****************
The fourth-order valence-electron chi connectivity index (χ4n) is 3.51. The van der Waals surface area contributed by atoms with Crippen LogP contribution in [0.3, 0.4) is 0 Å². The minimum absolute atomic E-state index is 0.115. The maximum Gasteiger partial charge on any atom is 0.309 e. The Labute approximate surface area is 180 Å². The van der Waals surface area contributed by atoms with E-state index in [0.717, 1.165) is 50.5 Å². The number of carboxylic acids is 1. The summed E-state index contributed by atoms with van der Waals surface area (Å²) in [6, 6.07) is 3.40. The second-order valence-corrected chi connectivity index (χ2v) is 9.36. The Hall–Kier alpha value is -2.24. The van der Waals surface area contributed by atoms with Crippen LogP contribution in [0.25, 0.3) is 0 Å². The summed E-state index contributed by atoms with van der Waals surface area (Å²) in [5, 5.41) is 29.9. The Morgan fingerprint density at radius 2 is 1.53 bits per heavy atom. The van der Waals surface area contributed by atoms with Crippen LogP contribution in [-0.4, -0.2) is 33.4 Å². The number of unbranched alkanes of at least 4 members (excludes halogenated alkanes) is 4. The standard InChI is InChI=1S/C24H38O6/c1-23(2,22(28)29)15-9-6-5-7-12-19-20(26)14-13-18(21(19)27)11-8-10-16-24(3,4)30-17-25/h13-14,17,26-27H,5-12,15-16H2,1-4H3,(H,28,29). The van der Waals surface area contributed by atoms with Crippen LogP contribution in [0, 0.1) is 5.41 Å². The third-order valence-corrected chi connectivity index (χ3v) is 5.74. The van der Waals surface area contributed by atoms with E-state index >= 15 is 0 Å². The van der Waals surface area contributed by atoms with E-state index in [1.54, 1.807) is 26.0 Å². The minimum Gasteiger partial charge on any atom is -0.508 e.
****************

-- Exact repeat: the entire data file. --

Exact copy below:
The fourth-order valence-electron chi connectivity index (χ4n) is 3.51. The van der Waals surface area contributed by atoms with Crippen LogP contribution in [0.3, 0.4) is 0 Å². The minimum absolute atomic E-state index is 0.115. The maximum Gasteiger partial charge on any atom is 0.309 e. The Labute approximate surface area is 180 Å². The van der Waals surface area contributed by atoms with E-state index in [0.717, 1.165) is 50.5 Å². The number of carboxylic acids is 1. The summed E-state index contributed by atoms with van der Waals surface area (Å²) in [6, 6.07) is 3.40. The second-order valence-corrected chi connectivity index (χ2v) is 9.36. The Hall–Kier alpha value is -2.24. The van der Waals surface area contributed by atoms with Crippen LogP contribution in [0.25, 0.3) is 0 Å². The summed E-state index contributed by atoms with van der Waals surface area (Å²) in [5, 5.41) is 29.9. The Morgan fingerprint density at radius 2 is 1.53 bits per heavy atom. The van der Waals surface area contributed by atoms with Crippen LogP contribution in [-0.4, -0.2) is 33.4 Å². The number of unbranched alkanes of at least 4 members (excludes halogenated alkanes) is 4. The standard InChI is InChI=1S/C24H38O6/c1-23(2,22(28)29)15-9-6-5-7-12-19-20(26)14-13-18(21(19)27)11-8-10-16-24(3,4)30-17-25/h13-14,17,26-27H,5-12,15-16H2,1-4H3,(H,28,29). The van der Waals surface area contributed by atoms with Crippen LogP contribution in [0, 0.1) is 5.41 Å². The third-order valence-corrected chi connectivity index (χ3v) is 5.74. The van der Waals surface area contributed by atoms with E-state index >= 15 is 0 Å². The van der Waals surface area contributed by atoms with E-state index in [1.54, 1.807) is 26.0 Å². The minimum Gasteiger partial charge on any atom is -0.508 e.